Built in the southern Chinese industrial city of Dongguan, the sprawling 9.6 million square foot South China Mall opened in 2005 as the largest mall in the world, more than twice the size of the of the Mall of America in Bloomington, Minn.
Yet the mall was doomed to fail from the beginning, and its developers didn't see it coming. The construction of the huge shopping center came during a mall-building boom in China during the last decade, but this particular project turned out to be a giant miscalculation. Dongguan, though an urban center, is mostly populated by factory workers who can't afford to shop at the mall.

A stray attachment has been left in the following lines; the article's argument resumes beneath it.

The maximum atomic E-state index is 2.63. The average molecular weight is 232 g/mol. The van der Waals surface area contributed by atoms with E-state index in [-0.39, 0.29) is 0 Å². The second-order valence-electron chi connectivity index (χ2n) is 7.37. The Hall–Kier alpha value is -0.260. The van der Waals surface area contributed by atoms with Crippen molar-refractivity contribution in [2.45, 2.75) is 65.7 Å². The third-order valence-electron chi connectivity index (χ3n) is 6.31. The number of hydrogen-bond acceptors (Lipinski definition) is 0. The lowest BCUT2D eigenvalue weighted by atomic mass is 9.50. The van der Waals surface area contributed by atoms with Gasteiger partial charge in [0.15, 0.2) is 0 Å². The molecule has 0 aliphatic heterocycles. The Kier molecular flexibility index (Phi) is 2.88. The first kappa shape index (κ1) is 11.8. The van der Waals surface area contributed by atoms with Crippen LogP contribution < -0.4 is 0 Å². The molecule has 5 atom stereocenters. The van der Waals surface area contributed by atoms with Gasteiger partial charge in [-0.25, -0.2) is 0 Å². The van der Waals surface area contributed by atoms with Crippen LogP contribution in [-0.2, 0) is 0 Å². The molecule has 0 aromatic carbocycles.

The lack of demand led retailers to decline setting up shop in the newly-minted mall. Add a global recession a few years later to the mix, and the mall’s fate as a colossal waste of time and money was all but cemented. Developer Hu Guirong, a billionaire who made his fortune selling noodles and biscuits, carried out his vision for the mall, which includes a giant replica of the Arc de Triomphe, a manmade river, and a roller coaster.
Guirong’s design team divided the mall into seven themed sections designed to resemble various world locales, including Venice, San Francisco, and Amsterdam. Most of the occupied retail spaces, which account for 1 percent of the mall's available space, consist of fast food chains like a McDonald’s at the mall’s entrance, grocery store, and a few Asian retailers.
The developers hoped the mall would accommodate 100,000 shoppers per day, but the mall has realized only a fraction of its expected foot traffic. The complex stands as vast, desolate shell of a shopping mall.